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Actor-Network Theory

Seminar Paper 2007 16 Pages

Communications - Theories, Models, Terms and Definitions

Excerpt

Inhalt

1. Introduction

2. ANT in context

3. Specifics about ANT
a. Combined socio-technical system
b. Actors
c. Vocabulary
d. Open-ended Character

4. Main ideas of ANT
a. Actor Network
b. Several Models of ANT
c. Complexity of ANT
d. Background/Foreground
e. Flexibility
f. Information infrastructure
g. Bottom-up concept

5. Key concept of ANT
a. Inscription
b. Translation
c. Irreversibility
d. Black Boxing

6. Criticism and Conclusion of ANT

1. Introduction

In these days nearly everybody knows different kinds of networks. There are networks all around us. They accompany us at home, at work, on travelling or in our free time. Almost none network is separted and stands for it´s own, even insulated monks are influenced by the outside world.

The whole world is subdivided in networks which are more or less complex. They are all connected in different ways so that every network overlaps another network. Bruno Latour hits the bull´s eye with the following statement: “With the new popularization of the word network, it now means transport without deformation and an instantaneous, unaffected access to every piece of information.” (Latour 1999, p.15).

This term paper concerns with the Actor-Network Theory, shortly called ANT. ANT sometimes specified as sociology of translation is primarily connected with the work of representatives like Bruno Latour, Michael Callon and John Law. The essential characteristic of ANT is the equitable analysis of human and nonhuman actors. They will be esteemed as equal actors in networks which want to achieve a common purpose.

The opening chapter of this term paper will give you a rough historical overlook of ANT. Before the main ideas of ANT will disclose, the relevant specifics about ANT will be presented which are also the premises of ANT. Then detailed information about several key concepts of ANT will be added. In the end the critical points and a short conclusion of ANT will conclude this work.

2. ANT in Context

ANT was born out of the field of science and technology studies in the 1970s. At this time the intermediate understanding between technology and society did not fit together as you can see in the following statement: “Technology does not appear to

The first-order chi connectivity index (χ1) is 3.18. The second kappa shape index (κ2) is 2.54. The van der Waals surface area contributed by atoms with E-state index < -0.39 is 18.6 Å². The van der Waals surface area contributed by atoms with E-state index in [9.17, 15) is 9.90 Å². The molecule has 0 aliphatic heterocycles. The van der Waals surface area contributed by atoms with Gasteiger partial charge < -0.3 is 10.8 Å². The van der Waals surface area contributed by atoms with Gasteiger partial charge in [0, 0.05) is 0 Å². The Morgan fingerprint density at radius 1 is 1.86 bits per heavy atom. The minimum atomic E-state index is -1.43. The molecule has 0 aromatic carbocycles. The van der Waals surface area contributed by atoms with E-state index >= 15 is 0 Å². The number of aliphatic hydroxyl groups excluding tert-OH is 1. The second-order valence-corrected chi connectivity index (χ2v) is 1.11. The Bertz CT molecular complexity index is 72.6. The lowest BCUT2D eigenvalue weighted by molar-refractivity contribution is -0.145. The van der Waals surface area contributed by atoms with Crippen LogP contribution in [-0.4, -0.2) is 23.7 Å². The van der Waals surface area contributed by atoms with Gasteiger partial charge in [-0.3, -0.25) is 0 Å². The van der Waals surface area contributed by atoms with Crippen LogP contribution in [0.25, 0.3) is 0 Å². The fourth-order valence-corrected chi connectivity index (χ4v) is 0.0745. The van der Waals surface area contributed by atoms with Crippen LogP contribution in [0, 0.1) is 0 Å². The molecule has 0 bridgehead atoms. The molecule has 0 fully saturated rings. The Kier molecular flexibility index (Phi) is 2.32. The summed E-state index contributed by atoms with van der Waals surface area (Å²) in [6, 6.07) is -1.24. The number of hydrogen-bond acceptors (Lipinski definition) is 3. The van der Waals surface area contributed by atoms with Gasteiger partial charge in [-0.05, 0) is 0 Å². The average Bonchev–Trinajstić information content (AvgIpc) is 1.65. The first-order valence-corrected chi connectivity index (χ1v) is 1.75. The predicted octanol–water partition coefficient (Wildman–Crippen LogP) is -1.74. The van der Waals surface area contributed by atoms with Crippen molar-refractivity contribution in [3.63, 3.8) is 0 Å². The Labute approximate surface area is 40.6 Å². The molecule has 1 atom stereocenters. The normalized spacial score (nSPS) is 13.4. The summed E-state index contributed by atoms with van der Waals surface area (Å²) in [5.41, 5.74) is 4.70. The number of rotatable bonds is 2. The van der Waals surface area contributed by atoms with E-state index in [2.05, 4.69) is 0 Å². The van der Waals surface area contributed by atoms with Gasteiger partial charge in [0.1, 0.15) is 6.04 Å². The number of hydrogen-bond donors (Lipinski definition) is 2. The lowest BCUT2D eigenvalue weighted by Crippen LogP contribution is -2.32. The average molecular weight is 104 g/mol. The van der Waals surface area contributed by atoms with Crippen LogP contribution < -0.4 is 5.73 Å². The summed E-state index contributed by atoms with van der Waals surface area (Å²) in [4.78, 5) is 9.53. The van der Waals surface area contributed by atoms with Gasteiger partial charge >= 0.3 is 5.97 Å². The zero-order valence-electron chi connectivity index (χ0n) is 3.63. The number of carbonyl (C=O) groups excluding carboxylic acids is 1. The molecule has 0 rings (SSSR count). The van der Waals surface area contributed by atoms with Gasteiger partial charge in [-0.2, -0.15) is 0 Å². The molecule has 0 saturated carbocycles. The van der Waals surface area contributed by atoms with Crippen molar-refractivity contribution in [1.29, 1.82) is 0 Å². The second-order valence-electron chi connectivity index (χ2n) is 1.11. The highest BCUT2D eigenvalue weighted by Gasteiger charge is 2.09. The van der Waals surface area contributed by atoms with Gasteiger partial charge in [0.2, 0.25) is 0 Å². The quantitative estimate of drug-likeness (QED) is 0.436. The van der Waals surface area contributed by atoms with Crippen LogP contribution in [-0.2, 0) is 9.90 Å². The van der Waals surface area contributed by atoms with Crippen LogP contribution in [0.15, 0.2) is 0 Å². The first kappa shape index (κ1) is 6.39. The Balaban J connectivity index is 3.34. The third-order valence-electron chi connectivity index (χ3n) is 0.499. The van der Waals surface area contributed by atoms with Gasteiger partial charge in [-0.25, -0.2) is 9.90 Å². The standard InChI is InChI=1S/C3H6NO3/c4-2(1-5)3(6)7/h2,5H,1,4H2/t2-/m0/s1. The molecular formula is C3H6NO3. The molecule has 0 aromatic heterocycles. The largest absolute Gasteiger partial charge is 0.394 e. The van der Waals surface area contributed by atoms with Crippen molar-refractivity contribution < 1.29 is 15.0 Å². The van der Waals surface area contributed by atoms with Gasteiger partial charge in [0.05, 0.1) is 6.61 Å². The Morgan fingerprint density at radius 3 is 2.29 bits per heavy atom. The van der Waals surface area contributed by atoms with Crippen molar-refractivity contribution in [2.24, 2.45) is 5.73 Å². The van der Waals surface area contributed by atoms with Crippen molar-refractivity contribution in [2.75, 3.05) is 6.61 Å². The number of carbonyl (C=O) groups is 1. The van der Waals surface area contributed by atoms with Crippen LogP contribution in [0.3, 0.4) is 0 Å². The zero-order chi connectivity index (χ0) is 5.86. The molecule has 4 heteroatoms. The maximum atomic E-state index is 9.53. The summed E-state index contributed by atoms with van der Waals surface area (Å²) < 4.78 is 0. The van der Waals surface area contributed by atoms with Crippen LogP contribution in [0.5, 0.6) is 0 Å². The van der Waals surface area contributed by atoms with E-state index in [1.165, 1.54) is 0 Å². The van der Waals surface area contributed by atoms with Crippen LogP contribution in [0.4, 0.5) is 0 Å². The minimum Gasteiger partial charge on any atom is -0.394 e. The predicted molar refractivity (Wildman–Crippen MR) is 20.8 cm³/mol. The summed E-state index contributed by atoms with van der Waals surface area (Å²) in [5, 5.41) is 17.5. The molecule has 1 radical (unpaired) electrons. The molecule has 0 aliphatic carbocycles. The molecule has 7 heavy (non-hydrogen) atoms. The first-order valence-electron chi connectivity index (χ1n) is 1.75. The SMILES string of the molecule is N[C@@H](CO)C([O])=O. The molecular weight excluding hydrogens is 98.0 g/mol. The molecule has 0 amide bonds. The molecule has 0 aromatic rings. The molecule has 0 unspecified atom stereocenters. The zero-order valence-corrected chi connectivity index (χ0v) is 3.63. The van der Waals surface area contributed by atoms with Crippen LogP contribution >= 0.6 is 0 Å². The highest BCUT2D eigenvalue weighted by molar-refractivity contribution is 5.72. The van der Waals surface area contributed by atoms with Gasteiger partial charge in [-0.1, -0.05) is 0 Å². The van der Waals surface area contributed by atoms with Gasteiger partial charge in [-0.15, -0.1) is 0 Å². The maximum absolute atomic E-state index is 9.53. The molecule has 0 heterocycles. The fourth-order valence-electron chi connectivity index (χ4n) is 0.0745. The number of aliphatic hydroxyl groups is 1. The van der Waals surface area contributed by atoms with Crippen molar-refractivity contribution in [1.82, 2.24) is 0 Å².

be productively integrated into large parts of the sociological imagination.“ (Monteiro 1998, p.75). Later on the intermediate understanding between technology and society became more specific. They suppose that there exists an interplay between technology and society which means that technology effects society and vice versa. This point of view can be illustrated by two extreme end points (cp. Monteiro 1998, p.73): The so called technology determinism and the social constructivism.

Technology determinism says “that the development of technology follows its own logic and that the technology determines its use”. (Winner 1977 quoting from Monteiro 1998, p. 73).

The Social constructivism says “that society and its actors develop the technology they “want” and use it as they want, implying that technology in itself plays no role.” (Winner 1977, Pfaffenberg 1988 quoting from Monteiro 1998, p.73).

With ANT the approach of seeing technology and society separated becomes invalid, because ANT regards both parts as a combined socio-technical system.

3. Specifics about ANT:

There are several specifics to mention in relation with ANT. All of them confirm the peculiarity of ANT.

a. Combined socio-technical system

One characteristic of ANT is the imagination from a combined socio-technical system. Technology and society have to regard as a combined system. Both aspects influences each other in a complex way so that it is not possible anymore to separate them from each other (cp. Monteiro 1998, p.75).

b. Actors

Another main specific is that ANT talks about the heterogeneous nature of actors. In detail that means semiotically that both human actors and non-human participants (which could be artefacts like computer or naturalized constructs like bacteria) become equal actants (cp. Monteiro 1998, p.75).

c. Vocabulary

Furthermore the using of an uncommitted (or neutral) vocabulary is required to describe the interests and conflicts of each actor. That is significant for both, the human being as well as the non-human-beeing (cp. Monteiro 1998, p.75).

d. Open-ended Character

ANT has an open-ended Character. That means the network is never completed or even finished. Monteiro mentioned it as “an open-ended array of “things” that need to be aligned including work-routines, incentive structures, training, information systems modules and organisational roles.” (Monteiro 1998, p. 72).

The next part of this term paper gives the reader a rough overview what ANT is anyway, before a detailed description follows.

4. Main ideas of ANT:

At first we have to clarify for what the term “Actor Network” stands for. An Actor Network is the act linked together with all of its influenced factors (which again are linked), producing a network between technical and non-technical elements (cp. Monteiro 1998, p.75).

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Details

Pages
16
Year
2007
ISBN (eBook)
9783640149254
ISBN (Book)
9783640149087
File size
401 KB
Language
English
Catalog Number
v114317
Institution / College
Technical University of Ilmenau – Institute of Media and Communication Science
Grade
2,3
Tags
Actor-Network Theory Organisational Communication Networks Bruno Latour

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Title: Actor-Network Theory